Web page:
For me, hands down I will say the emotional pain was worse than the physical.  Is it the same for others?  Surely it is.  Unlike physical wounds, we seem to remember the emotional wounds at a deeper level.  Rarely do I think back to the pain I felt after my accident.  And even when I do, all I can remember is “it hurt.”  A lot.  Yet the smallest thing can jog my memory when it comes to my daughter and my heart breaks all over again.  I remember with sorrow how my son would use his words while he played with his favorite toys.  Seventeen years after the words disappeared, my heart still aches to remember those times.

That whole “sticks and stones” thing is a bunch of crap.  Words and deeds can and do hurt us.  They can hurt us deeply.  Shattering our self-esteem, tearing away at our confidence.  Relationships are built up or torn down by our words and our actions.  Obviously, relationships are ruined when there is physical hurt but isn’t there as much damage done by what we say or do?  I believe those wounds to be just as permanent.

Recent research shows that the number of women being put in prison is increasing at twice the rate of men. One-third of these women to prison on drug charges; two-thirds are mothers to small children. I never really thought about women in prison. Until about 4 years ago.

My daughter, age 25, is currently serving time in a correctional center.  She is not there on drug charges, however her issues stem from prescription drug addiction.  My daughter is an intelligent, loving and creative person – when she is drug free. When pills are involved, she is a completely different person.  I guess this is typical behavior when someone is addicted.

Most of her growing up years, my daughter was a typical kid.  She excelled in school, was involved in extracurricular activities at school and in the community, and active in church. She dreamed of being a doctor.  Her father and I are divorced and she has a younger brother who is severely affected by autism, but for the most part, she handled these things fairly well.  She was always a happy girl, funny too.  I remarried when she was 14 to someone she insisted I meet.  He was, and still is, a good father figure to her and her brother.  So what happened?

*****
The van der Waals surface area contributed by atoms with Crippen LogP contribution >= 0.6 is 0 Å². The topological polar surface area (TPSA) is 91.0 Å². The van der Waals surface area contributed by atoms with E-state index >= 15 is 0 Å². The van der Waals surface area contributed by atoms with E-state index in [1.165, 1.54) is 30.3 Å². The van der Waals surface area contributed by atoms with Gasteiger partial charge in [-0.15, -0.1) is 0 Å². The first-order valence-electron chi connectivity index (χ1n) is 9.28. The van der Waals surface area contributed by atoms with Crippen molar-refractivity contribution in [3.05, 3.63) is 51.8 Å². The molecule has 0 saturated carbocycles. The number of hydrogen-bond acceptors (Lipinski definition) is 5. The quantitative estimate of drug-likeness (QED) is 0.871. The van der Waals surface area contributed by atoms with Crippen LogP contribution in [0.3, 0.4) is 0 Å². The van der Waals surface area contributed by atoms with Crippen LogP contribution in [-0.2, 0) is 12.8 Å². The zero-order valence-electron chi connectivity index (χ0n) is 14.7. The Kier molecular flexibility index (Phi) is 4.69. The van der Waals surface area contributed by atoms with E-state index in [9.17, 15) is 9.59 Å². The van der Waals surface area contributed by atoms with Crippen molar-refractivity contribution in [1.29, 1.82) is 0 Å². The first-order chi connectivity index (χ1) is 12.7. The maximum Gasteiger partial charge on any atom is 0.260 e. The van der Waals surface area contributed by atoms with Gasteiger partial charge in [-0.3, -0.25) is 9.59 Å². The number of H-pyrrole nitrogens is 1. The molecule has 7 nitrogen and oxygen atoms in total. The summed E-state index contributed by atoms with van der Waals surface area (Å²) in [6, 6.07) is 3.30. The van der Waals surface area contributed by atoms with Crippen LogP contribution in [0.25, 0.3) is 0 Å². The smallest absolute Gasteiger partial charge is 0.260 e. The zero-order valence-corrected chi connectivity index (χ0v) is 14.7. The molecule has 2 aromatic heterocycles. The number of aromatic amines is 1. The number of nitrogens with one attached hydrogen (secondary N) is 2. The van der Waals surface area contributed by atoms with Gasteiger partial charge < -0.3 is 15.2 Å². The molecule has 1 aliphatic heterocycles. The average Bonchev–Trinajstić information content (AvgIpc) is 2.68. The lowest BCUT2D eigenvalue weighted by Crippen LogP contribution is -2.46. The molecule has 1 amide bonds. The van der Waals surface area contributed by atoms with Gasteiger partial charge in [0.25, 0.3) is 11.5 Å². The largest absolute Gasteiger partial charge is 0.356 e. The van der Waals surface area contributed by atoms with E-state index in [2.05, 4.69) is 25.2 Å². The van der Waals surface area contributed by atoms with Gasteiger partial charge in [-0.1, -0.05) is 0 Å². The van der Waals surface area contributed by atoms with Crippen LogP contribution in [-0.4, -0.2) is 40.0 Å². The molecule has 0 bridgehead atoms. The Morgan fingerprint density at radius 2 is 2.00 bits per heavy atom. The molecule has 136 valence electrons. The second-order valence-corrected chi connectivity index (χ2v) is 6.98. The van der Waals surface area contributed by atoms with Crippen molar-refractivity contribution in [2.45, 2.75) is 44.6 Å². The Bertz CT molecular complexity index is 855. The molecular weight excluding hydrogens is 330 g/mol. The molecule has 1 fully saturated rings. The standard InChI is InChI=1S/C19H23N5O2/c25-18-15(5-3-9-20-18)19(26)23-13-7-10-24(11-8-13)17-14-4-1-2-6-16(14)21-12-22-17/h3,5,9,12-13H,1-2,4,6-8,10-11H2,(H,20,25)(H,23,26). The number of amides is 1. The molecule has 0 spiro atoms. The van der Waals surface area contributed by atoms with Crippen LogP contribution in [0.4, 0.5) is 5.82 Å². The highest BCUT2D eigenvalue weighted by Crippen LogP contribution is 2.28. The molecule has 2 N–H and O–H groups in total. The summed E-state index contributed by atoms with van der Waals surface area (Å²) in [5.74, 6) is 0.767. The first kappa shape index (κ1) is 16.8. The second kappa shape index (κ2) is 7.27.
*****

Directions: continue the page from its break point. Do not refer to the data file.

When she was 15, I had to remove her from the Public School system due to issues surrounding a teacher on staff who has a history of having
sex with students.  We pushed the issue to get it addressed, but nothing was ever done.  We went to the School Board.  I wrote to people on a State and National level.  Bottom line, we couldn’t prove it, so there was nothing we could do about it.

One day in particular, my daughter left school and we couldn’t locate her.  Because of her depressed state we worried that she would commit suicide.  Turns out she had been to the High School administration office, to the Superintendent’s office, to the School Board President’s office and lastly, to see our attorney at the time.  All of these adults told her the same thing: they could not help her.  There was “nothing they could do.”  Is it any wonder she has so little respect for authority?  The people she counted on to help her – including myself and my husband – were unable to.